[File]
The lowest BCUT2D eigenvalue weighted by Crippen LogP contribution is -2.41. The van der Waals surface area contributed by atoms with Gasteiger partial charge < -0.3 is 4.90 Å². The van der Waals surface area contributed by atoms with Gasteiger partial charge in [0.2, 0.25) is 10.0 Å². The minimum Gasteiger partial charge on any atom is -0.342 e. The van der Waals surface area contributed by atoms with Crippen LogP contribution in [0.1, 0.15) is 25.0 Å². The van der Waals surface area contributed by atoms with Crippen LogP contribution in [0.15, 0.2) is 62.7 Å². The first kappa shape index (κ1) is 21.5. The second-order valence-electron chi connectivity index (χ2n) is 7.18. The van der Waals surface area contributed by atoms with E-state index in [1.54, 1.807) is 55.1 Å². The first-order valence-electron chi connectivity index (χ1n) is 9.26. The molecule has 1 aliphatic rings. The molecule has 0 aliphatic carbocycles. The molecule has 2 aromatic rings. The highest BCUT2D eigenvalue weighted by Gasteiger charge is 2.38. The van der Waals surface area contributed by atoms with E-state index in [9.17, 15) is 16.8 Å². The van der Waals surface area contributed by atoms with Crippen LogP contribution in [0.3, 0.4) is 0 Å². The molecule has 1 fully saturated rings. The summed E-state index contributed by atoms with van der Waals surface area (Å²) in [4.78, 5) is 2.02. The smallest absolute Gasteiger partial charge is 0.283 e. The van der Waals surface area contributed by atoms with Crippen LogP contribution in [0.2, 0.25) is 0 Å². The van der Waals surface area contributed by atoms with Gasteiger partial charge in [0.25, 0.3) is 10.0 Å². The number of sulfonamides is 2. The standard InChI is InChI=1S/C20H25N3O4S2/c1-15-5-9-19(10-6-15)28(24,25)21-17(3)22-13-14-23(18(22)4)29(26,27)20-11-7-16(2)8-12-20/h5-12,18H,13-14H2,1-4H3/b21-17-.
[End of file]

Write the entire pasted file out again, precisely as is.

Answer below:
The lowest BCUT2D eigenvalue weighted by Crippen LogP contribution is -2.41. The van der Waals surface area contributed by atoms with Gasteiger partial charge < -0.3 is 4.90 Å². The van der Waals surface area contributed by atoms with Gasteiger partial charge in [0.2, 0.25) is 10.0 Å². The minimum Gasteiger partial charge on any atom is -0.342 e. The van der Waals surface area contributed by atoms with Crippen LogP contribution in [0.1, 0.15) is 25.0 Å². The van der Waals surface area contributed by atoms with Crippen LogP contribution in [0.15, 0.2) is 62.7 Å². The first kappa shape index (κ1) is 21.5. The second-order valence-electron chi connectivity index (χ2n) is 7.18. The van der Waals surface area contributed by atoms with E-state index in [1.54, 1.807) is 55.1 Å². The first-order valence-electron chi connectivity index (χ1n) is 9.26. The molecule has 1 aliphatic rings. The molecule has 0 aliphatic carbocycles. The molecule has 2 aromatic rings. The highest BCUT2D eigenvalue weighted by Gasteiger charge is 2.38. The van der Waals surface area contributed by atoms with E-state index in [9.17, 15) is 16.8 Å². The van der Waals surface area contributed by atoms with Crippen LogP contribution in [0.3, 0.4) is 0 Å². The molecule has 1 fully saturated rings. The summed E-state index contributed by atoms with van der Waals surface area (Å²) in [4.78, 5) is 2.02. The smallest absolute Gasteiger partial charge is 0.283 e. The van der Waals surface area contributed by atoms with Crippen LogP contribution in [0.2, 0.25) is 0 Å². The van der Waals surface area contributed by atoms with Gasteiger partial charge in [0.25, 0.3) is 10.0 Å². The number of sulfonamides is 2. The standard InChI is InChI=1S/C20H25N3O4S2/c1-15-5-9-19(10-6-15)28(24,25)21-17(3)22-13-14-23(18(22)4)29(26,27)20-11-7-16(2)8-12-20/h5-12,18H,13-14H2,1-4H3/b21-17-.